The next job I had paid a little better. I was making closer to what I had been making in Seattle, which helped for a while. We did ok during the summer months, when Brett could work full-time, but when he went back to school each semester and had to cut his hours, things got really tight.
At my current job, I make even less now than I did at the job I had before this one -- right now, I make roughly 11% less than I did in Seattle. At his current job, Brett makes the most he has in Maine, but it's still about 18% less than he did in Seattle.
Our cost of living has gone up, too, since we moved here. We had to buy a car (when we hadn't needed one in Seattle) just to get around the area, since the public transportation system is a joke. That means not only a car payment, but money spent on gas, tolls, insurance, and maintenance. We pay through the nose for heating oil (at around $2 per gallon for a 275 gallon tank...well, let's just say it was freezing in our house this winter). Our electric bill is now about 5 times what it has been in any place we have ever lived in.
It's really discouraging. On top of all of that, healthcare costs just for me are about $170 per month, for medical only. To add Brett on would double that, which is something we just can't afford. So he has a catastrophic policy through his school, and we just pray nothing happens to him.
I've drawn a few conclusions about our experience. Most of the people I've talked to about this agreed with those conclusions, which are:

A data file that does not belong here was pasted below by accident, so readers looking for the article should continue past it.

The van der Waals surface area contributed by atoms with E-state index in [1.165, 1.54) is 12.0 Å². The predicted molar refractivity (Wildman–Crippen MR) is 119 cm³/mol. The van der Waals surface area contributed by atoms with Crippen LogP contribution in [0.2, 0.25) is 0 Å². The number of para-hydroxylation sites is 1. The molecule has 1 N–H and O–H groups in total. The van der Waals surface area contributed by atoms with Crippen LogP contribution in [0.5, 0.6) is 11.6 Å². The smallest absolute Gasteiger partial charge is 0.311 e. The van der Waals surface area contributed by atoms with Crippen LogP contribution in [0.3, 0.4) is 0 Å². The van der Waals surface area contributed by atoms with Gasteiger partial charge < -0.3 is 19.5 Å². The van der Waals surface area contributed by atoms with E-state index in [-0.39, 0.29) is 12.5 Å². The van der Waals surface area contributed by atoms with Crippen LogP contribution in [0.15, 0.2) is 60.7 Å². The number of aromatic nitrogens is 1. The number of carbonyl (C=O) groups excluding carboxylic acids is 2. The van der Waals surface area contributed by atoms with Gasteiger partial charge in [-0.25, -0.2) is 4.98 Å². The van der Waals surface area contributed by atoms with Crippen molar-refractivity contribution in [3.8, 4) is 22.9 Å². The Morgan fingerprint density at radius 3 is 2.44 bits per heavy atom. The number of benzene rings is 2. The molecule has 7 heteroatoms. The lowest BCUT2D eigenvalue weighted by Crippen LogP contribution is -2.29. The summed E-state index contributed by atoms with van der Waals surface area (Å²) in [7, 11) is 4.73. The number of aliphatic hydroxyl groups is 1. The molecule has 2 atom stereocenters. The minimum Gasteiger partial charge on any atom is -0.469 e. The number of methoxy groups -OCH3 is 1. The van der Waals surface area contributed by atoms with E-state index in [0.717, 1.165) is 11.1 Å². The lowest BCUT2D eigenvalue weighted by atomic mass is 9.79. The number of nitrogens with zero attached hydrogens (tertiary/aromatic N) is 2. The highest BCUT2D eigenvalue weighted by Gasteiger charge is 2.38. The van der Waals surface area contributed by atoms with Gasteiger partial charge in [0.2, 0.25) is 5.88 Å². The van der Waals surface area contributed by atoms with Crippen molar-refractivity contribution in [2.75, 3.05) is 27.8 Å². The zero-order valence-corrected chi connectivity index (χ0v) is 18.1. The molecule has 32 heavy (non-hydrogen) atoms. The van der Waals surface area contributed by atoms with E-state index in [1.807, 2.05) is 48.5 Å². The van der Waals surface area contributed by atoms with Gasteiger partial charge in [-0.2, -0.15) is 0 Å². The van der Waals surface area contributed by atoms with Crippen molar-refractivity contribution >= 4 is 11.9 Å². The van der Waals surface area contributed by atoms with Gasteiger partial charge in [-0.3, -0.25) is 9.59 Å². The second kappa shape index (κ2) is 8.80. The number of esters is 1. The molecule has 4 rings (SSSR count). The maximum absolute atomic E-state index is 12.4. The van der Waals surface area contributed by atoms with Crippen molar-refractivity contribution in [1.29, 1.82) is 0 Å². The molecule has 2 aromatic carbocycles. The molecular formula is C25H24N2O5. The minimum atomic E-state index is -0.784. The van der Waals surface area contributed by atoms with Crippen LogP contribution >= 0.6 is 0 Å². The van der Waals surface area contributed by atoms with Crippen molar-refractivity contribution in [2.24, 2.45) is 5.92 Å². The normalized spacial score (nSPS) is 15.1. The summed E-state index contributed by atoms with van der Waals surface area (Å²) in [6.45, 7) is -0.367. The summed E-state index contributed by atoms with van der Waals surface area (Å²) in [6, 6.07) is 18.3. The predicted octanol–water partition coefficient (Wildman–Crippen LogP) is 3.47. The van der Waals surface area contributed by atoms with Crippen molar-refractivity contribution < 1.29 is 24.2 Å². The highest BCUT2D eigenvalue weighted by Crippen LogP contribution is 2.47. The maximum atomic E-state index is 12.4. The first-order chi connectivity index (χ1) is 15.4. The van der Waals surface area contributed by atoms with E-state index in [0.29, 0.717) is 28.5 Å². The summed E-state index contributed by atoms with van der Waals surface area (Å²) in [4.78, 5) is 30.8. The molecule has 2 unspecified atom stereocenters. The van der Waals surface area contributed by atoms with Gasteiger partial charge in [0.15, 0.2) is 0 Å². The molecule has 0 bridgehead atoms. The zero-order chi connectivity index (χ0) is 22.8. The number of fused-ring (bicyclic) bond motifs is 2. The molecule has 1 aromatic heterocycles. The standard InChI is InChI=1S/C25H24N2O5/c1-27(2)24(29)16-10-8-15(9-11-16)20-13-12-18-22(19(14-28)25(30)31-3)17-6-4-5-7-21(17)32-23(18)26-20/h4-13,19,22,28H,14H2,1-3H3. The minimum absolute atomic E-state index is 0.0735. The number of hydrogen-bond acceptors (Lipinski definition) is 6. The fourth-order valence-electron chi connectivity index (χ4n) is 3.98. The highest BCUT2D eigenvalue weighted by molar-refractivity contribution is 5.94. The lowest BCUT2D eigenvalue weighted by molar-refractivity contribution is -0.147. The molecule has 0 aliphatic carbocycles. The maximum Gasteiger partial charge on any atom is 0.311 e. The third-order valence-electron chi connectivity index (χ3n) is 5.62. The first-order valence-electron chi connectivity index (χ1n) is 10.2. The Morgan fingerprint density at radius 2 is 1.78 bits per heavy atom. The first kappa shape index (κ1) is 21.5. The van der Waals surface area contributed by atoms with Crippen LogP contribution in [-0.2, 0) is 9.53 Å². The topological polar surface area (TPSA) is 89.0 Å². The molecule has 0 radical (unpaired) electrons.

-- The wages in Maine are virtually unlivable when compared to the cost of living
-- If someone is from away, it's likely they moved here with money in the bank and perfect credit and now have massive credit card debt and little or no savings
-- Money is a constant worry, from how to pay the bills (or picking which bills get paid this month and which don't) to how to afford food and gas for the week
-- Many people never thought they'd be in this position, fretting about how to pay the bills and concerned about how it will affect their credit. They always considered themselves to be financially savvy and able to make sound choices about money
-- The chances of buying a house in this inflated market are slim-to-none
-- If a person plans to stay in Maine, there is no hope of this situation ever getting better
This is a huge problem. No wonder young people are leaving Maine. They can't afford to stay here!